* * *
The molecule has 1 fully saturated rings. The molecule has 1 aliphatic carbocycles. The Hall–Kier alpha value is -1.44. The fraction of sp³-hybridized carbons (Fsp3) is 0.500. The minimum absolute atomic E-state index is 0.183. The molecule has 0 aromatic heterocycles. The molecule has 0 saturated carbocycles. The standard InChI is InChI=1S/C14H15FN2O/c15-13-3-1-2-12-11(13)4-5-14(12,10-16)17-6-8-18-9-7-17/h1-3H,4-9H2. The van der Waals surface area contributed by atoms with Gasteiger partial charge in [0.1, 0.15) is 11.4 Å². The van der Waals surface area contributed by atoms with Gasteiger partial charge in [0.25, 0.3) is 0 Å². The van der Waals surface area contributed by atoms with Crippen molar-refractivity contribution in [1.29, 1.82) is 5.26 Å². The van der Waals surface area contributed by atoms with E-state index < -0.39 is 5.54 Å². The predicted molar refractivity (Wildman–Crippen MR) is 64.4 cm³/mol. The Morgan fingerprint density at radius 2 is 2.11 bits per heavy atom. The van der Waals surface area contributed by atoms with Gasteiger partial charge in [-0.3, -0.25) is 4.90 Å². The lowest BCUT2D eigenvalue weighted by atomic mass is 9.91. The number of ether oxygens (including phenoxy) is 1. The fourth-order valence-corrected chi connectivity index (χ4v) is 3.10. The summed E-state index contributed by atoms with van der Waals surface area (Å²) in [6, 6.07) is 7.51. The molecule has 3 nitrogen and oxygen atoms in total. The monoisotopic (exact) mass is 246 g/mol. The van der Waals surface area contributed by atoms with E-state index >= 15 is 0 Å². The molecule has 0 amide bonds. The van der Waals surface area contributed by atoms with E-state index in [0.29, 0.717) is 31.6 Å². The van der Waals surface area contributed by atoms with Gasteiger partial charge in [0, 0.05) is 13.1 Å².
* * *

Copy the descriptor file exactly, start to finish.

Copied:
The molecule has 1 fully saturated rings. The molecule has 1 aliphatic carbocycles. The Hall–Kier alpha value is -1.44. The fraction of sp³-hybridized carbons (Fsp3) is 0.500. The minimum absolute atomic E-state index is 0.183. The molecule has 0 aromatic heterocycles. The molecule has 0 saturated carbocycles. The standard InChI is InChI=1S/C14H15FN2O/c15-13-3-1-2-12-11(13)4-5-14(12,10-16)17-6-8-18-9-7-17/h1-3H,4-9H2. The van der Waals surface area contributed by atoms with Gasteiger partial charge in [0.1, 0.15) is 11.4 Å². The van der Waals surface area contributed by atoms with Gasteiger partial charge in [0.25, 0.3) is 0 Å². The van der Waals surface area contributed by atoms with Crippen molar-refractivity contribution in [1.29, 1.82) is 5.26 Å². The van der Waals surface area contributed by atoms with E-state index < -0.39 is 5.54 Å². The predicted molar refractivity (Wildman–Crippen MR) is 64.4 cm³/mol. The Morgan fingerprint density at radius 2 is 2.11 bits per heavy atom. The van der Waals surface area contributed by atoms with Gasteiger partial charge in [-0.3, -0.25) is 4.90 Å². The lowest BCUT2D eigenvalue weighted by atomic mass is 9.91. The number of ether oxygens (including phenoxy) is 1. The fourth-order valence-corrected chi connectivity index (χ4v) is 3.10. The summed E-state index contributed by atoms with van der Waals surface area (Å²) in [6, 6.07) is 7.51. The molecule has 3 nitrogen and oxygen atoms in total. The monoisotopic (exact) mass is 246 g/mol. The van der Waals surface area contributed by atoms with E-state index >= 15 is 0 Å². The molecule has 0 amide bonds. The van der Waals surface area contributed by atoms with E-state index in [0.29, 0.717) is 31.6 Å². The van der Waals surface area contributed by atoms with Gasteiger partial charge in [0, 0.05) is 13.1 Å².